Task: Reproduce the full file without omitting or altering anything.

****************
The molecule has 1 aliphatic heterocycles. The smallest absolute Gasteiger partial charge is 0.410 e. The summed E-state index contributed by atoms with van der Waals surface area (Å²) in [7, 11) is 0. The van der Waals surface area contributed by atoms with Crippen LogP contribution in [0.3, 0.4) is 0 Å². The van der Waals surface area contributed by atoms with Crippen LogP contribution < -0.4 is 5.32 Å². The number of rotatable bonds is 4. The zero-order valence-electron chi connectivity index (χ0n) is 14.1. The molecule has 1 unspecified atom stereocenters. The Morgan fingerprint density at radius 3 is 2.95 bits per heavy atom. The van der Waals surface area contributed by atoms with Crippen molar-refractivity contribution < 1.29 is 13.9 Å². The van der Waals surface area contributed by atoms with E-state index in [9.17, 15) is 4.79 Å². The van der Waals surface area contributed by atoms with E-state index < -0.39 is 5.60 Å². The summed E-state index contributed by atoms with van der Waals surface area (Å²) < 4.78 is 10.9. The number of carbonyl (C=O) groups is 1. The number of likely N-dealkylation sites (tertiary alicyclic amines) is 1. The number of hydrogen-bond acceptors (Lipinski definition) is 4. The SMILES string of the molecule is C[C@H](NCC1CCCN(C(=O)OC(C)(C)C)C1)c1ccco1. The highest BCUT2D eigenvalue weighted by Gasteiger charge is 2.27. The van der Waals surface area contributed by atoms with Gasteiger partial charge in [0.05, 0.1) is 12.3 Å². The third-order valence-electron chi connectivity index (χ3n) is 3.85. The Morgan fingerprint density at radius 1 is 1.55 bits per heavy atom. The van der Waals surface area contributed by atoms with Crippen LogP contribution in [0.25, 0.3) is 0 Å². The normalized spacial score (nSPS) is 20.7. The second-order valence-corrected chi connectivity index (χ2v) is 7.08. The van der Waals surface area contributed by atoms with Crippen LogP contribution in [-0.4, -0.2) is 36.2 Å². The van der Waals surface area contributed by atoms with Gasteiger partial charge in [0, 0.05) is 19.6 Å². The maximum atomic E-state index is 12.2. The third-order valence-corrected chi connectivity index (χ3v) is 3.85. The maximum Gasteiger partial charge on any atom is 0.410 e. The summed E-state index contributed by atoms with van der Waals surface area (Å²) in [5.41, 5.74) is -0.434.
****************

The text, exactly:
The molecule has 1 aliphatic heterocycles. The smallest absolute Gasteiger partial charge is 0.410 e. The summed E-state index contributed by atoms with van der Waals surface area (Å²) in [7, 11) is 0. The van der Waals surface area contributed by atoms with Crippen LogP contribution in [0.3, 0.4) is 0 Å². The van der Waals surface area contributed by atoms with Crippen LogP contribution < -0.4 is 5.32 Å². The number of rotatable bonds is 4. The zero-order valence-electron chi connectivity index (χ0n) is 14.1. The molecule has 1 unspecified atom stereocenters. The Morgan fingerprint density at radius 3 is 2.95 bits per heavy atom. The van der Waals surface area contributed by atoms with Crippen molar-refractivity contribution < 1.29 is 13.9 Å². The van der Waals surface area contributed by atoms with E-state index in [9.17, 15) is 4.79 Å². The van der Waals surface area contributed by atoms with E-state index < -0.39 is 5.60 Å². The summed E-state index contributed by atoms with van der Waals surface area (Å²) < 4.78 is 10.9. The number of carbonyl (C=O) groups is 1. The number of likely N-dealkylation sites (tertiary alicyclic amines) is 1. The number of hydrogen-bond acceptors (Lipinski definition) is 4. The SMILES string of the molecule is C[C@H](NCC1CCCN(C(=O)OC(C)(C)C)C1)c1ccco1. The highest BCUT2D eigenvalue weighted by Gasteiger charge is 2.27. The van der Waals surface area contributed by atoms with Gasteiger partial charge in [0.05, 0.1) is 12.3 Å². The third-order valence-electron chi connectivity index (χ3n) is 3.85. The Morgan fingerprint density at radius 1 is 1.55 bits per heavy atom. The van der Waals surface area contributed by atoms with Crippen LogP contribution in [0.25, 0.3) is 0 Å². The normalized spacial score (nSPS) is 20.7. The second-order valence-corrected chi connectivity index (χ2v) is 7.08. The van der Waals surface area contributed by atoms with Crippen LogP contribution in [-0.4, -0.2) is 36.2 Å². The van der Waals surface area contributed by atoms with Gasteiger partial charge in [0, 0.05) is 19.6 Å². The maximum atomic E-state index is 12.2. The third-order valence-corrected chi connectivity index (χ3v) is 3.85. The maximum Gasteiger partial charge on any atom is 0.410 e. The summed E-state index contributed by atoms with van der Waals surface area (Å²) in [5.41, 5.74) is -0.434.